Learning the Futility of the Thought Suppression Enterprise in Normal Experience and in Obsessive Compulsive Disorder

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Learning the Futility of the Thought Suppression Enterprise in Normal Experience and in Obsessive Compulsive Disorder

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Title: Learning the Futility of the Thought Suppression Enterprise in Normal Experience and in Obsessive Compulsive Disorder
Author: Najmi, Sadia; Reese, Hannah Elizabeth; Wilhem, Sabine; Fama, Jeanne Marie; Beck, Celeste; Wegner, Daniel M.

Note: Order does not necessarily reflect citation order of authors.

Citation: Najmi, Sadia, Hannah Reese, Sabine Wilhelm, Jeanne Fama, Celeste Beck and Daniel M. Wegner. 2010. Learning the Futility of the Thought Suppression Enterprise in Normal Experience and in Obsessive Compulsive Disorder. Behavioural and Cognitive Psychotherapy 38(1): 1-14.
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Abstract: The belief that we can control our thoughts is not inevitably adaptive, particularly when it fuels mental control activities that have ironic unintended consequences. The conviction that the mind can and should be controlled can prompt people to suppress unwanted thoughts, and so can set the stage for the intrusive return of those very thoughts. An important question is whether or not these beliefs about the control of thoughts can be reduced experimentally. One possibility is that behavioral experiments aimed at revealing the ironic return of suppressed thoughts might create a lesson that could reduce unrealistic beliefs about the control of thoughts. Aims: The present research assessed the influence of the thought suppression demonstration on beliefs about the control of thoughts in a non-clinical sample, and among individuals with obsessive-compulsive disorder (OCD). Method: In Study 1, we assessed the effect of the thought suppression demonstration on beliefs about the control of thoughts among low and high obsessive individuals in the non-clinical population (N = 62). In Study 2, we conducted a similar study with individuals with OCD (N = 29). Results: Results suggest that high obsessive individuals in the non-clinical population are able to learn the futility of suppression through the thought suppression demonstration and to alter their faulty beliefs about the control of thoughts; however, for individuals with OCD, the demonstration may be insufficient for altering underlying beliefs. Conclusions: For individuals with OCD, the connection between suppressing a neutral thought in the suppression demonstration and suppressing a personally relevant obsession may need to be stated explicitly in order to affect their obsessive beliefs.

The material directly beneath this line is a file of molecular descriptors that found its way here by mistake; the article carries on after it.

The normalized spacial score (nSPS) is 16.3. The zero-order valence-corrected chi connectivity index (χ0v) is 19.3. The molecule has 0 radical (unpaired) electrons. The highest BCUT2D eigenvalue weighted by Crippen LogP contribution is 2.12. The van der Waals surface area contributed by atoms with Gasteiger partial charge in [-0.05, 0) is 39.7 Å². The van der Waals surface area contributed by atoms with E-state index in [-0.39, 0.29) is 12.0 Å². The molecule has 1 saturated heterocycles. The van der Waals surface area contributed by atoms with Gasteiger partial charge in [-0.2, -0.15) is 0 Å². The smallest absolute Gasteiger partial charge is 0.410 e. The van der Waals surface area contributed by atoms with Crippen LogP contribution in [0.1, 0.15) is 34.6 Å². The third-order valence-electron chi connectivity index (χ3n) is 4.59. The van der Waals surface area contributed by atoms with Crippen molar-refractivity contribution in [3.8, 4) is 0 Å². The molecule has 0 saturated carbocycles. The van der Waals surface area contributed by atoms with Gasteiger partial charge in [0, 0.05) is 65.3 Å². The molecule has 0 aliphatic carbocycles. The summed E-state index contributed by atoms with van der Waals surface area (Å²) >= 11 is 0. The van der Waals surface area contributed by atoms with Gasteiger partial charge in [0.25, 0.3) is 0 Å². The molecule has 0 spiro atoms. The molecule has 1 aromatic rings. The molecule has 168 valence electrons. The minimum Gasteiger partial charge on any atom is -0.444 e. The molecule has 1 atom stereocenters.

Published Version: doi:10.1017/S1352465809990439
Other Sources: http://scholar.harvard.edu/dwegner/files/najmi_et_al_2010.pdf
http://www.wjh.harvard.edu/~wegner/pdfs/Najmi%20et%20al%20%202010.pdf
Terms of Use: This article is made available under the terms and conditions applicable to Open Access Policy Articles, as set forth at http://nrs.harvard.edu/urn-3:HUL.InstRepos:dash.current.terms-of-use#OAP
Citable link to this page: http://nrs.harvard.edu/urn-3:HUL.InstRepos:8979491

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  • FAS Scholarly Articles [6463]
    Peer reviewed scholarly articles from the Faculty of Arts and Sciences of Harvard University
 
 

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